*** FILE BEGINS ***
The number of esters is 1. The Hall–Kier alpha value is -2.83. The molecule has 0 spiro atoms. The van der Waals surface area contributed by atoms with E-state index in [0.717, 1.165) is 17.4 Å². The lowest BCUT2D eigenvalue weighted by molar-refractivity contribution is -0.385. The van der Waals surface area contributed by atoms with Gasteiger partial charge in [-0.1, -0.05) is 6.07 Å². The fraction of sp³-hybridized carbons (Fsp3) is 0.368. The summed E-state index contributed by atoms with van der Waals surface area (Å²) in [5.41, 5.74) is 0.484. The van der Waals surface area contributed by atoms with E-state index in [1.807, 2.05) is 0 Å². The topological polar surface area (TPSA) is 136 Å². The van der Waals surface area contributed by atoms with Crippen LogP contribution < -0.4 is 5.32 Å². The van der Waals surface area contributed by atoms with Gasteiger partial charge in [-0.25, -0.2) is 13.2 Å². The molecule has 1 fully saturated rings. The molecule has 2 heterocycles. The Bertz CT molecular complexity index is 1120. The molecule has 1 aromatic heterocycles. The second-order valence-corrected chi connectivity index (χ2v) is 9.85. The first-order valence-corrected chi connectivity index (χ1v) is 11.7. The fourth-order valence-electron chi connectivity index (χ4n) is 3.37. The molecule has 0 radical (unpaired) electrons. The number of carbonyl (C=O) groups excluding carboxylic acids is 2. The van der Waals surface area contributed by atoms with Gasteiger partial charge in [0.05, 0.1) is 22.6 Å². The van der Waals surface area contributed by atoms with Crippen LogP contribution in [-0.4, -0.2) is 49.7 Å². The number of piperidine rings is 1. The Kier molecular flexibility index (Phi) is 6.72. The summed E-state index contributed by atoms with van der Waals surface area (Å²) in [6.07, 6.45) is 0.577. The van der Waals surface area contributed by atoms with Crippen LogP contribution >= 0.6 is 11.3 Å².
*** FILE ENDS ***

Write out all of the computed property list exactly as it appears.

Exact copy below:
The number of esters is 1. The Hall–Kier alpha value is -2.83. The molecule has 0 spiro atoms. The van der Waals surface area contributed by atoms with E-state index in [0.717, 1.165) is 17.4 Å². The lowest BCUT2D eigenvalue weighted by molar-refractivity contribution is -0.385. The van der Waals surface area contributed by atoms with Gasteiger partial charge in [-0.1, -0.05) is 6.07 Å². The fraction of sp³-hybridized carbons (Fsp3) is 0.368. The summed E-state index contributed by atoms with van der Waals surface area (Å²) in [5.41, 5.74) is 0.484. The van der Waals surface area contributed by atoms with E-state index in [1.807, 2.05) is 0 Å². The topological polar surface area (TPSA) is 136 Å². The van der Waals surface area contributed by atoms with Crippen LogP contribution < -0.4 is 5.32 Å². The van der Waals surface area contributed by atoms with Gasteiger partial charge in [-0.25, -0.2) is 13.2 Å². The molecule has 1 fully saturated rings. The molecule has 2 heterocycles. The Bertz CT molecular complexity index is 1120. The molecule has 1 aromatic heterocycles. The second-order valence-corrected chi connectivity index (χ2v) is 9.85. The first-order valence-corrected chi connectivity index (χ1v) is 11.7. The fourth-order valence-electron chi connectivity index (χ4n) is 3.37. The molecule has 0 radical (unpaired) electrons. The number of carbonyl (C=O) groups excluding carboxylic acids is 2. The van der Waals surface area contributed by atoms with Gasteiger partial charge in [0.05, 0.1) is 22.6 Å². The van der Waals surface area contributed by atoms with Crippen LogP contribution in [-0.4, -0.2) is 49.7 Å². The number of piperidine rings is 1. The Kier molecular flexibility index (Phi) is 6.72. The summed E-state index contributed by atoms with van der Waals surface area (Å²) in [6.07, 6.45) is 0.577. The van der Waals surface area contributed by atoms with Crippen LogP contribution >= 0.6 is 11.3 Å².